Over the weekend came the news that up to 50 civilians had been killed in NATO airstrikes in a remote area of Kunar province. The provincial police chief confirmed the figure, as did the provincial governor. President Hamid Karzai is furious.
The dead included 29 children and 20 women, according to local sources.
Nothing undermines the international effort in Afghanistan as much as civilian casualties – non-combatants erroneously targeted or accidentally killed by U.S. or NATO forces. It is difficult to convince a village that the troops are there to help when they have just flattened everything for a kilometer around.
NATO has promised to investigate in Kunar, issuing the usual verbiage about “taking all reports of civilian casualties very seriously.”
But the military has already started circulating its own version, telling the media that they had picked up radio chatter in which the Taliban said they were planning to release false reports of civilian casualties. The military’s own battle videos, they say, indicate that 30 to 35 insurgents were killed, with no evidence that there were civilians in the area. They deem the operation “successful.”
At this point there is no way of knowing the truth – the area is so unstable that even local Afghan officials have been unable to get in to make an independent assessment.
Two journalists from Al Jazeera were detained by the U.S. military in Kunar on Monday, supposedly for lacking proper credentials. The NATO media office could not confirm whether the pair had been investigating the alleged casualties.
For those of us who have been in Afghanistan for a while, the incident raises some unpleasant associations. This has happened before, on numerous occasions.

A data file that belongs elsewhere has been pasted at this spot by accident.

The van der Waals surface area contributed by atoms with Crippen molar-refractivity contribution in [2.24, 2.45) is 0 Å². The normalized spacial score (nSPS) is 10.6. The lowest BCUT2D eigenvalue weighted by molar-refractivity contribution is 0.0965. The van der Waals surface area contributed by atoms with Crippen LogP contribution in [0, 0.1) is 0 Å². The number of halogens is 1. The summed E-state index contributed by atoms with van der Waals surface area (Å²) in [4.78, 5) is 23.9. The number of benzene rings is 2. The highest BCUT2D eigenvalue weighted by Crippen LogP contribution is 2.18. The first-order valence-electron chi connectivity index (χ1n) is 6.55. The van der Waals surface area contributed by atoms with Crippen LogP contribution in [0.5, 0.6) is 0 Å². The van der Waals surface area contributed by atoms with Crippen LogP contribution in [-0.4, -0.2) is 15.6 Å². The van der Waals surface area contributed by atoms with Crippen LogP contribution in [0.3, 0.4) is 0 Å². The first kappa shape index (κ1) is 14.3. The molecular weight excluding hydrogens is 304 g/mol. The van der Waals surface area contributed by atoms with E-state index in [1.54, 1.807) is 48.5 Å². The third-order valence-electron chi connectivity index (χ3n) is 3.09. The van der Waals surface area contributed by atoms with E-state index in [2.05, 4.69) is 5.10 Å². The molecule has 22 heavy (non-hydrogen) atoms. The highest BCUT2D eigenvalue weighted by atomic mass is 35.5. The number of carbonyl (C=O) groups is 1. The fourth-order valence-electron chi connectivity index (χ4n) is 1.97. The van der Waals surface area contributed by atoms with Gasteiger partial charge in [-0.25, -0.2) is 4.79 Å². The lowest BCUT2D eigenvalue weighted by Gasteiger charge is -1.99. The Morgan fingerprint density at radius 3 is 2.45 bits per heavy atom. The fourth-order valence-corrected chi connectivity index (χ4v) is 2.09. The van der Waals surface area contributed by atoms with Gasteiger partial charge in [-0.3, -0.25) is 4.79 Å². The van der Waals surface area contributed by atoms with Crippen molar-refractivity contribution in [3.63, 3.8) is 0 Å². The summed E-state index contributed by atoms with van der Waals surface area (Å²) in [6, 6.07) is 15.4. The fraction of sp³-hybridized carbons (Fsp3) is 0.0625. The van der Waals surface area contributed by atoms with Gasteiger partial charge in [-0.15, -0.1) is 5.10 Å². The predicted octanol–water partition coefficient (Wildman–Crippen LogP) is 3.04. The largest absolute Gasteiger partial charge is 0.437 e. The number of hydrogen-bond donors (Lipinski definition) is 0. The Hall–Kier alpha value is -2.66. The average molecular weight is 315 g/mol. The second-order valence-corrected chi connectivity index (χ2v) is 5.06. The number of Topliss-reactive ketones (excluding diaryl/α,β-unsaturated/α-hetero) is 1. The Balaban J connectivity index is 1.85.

In 2008, in a small village called Azizabad, in western Herat province, NATO airstrikes killed between 78 and 92 civilians, according to the United Nations, the Afghan government, and the Afghan Independent Human Rights Commission, all of which conducted separate investigations.
But NATO flatly denied the allegations, which they called “Taliban propaganda.”
It took over a month for a U.S. military report to reveal that up to 33 civilians had been killed in Azizabad. They still dismiss any higher figures.
I have some personal experience of the military’s hair-trigger sensitivity to the issue of civilian casualties. In 2007 I was training journalists in Helmand, one of the most volatile regions of Afghanistan. A reporter came to me with what I considered a totally ridiculous story about foreign forces “beheading” civilians in Helmand.
“I have a survivor,” he said. A survivor of a beheading? Not likely.
But the reporter turned out to be right, albeit not on the terminology. He meant “throat-cutting.”
Residents of a small village in Garmsir district told a terrifying tale of a raid that allegedly killed 17. They described helicopters landing in the middle of the night, heavily armed soldiers breaking into their houses, and, in one particularly shocking account, slitting the throats of three brothers they took to be Taliban. One of the brothers survived; the doctor who sewed up his neck informed the reporter, who snuck into the hospital to interview the man.
Knowing how explosive such an article could be, we checked it out thoroughly. We talked to dozens of eyewitnesses and interviewed tribal elders from Garmsir.
We received indirect confirmation through the hospital, and also from the International Committee of the Red Cross (ICRC).
I asked General Dan McNeill, then the Commander of U.S. forces in Afghanistan, for a comment. “If you want to know what happened in Garmsir, ask the people who did it,” he barked.
“I am told it was U.S. Special Forces,” I ventured.
“Why ask me questions you already know the answer to?” was his oblique reply.
So we published.
The United Nations started an investigation. A British journalist wrote a book. The ICRC took up the case.
The journalist who actually wrote the story was thrown in jail – fortunately, just for a few days.
As for me – I lost my job. The funder, the British government, discontinued the media project I was working on, claiming, of course, that it had nothing to do with the Garmsir story.
So when will we get the truth about what happened over the weekend in Kunar? Not soon enough, I’m afraid.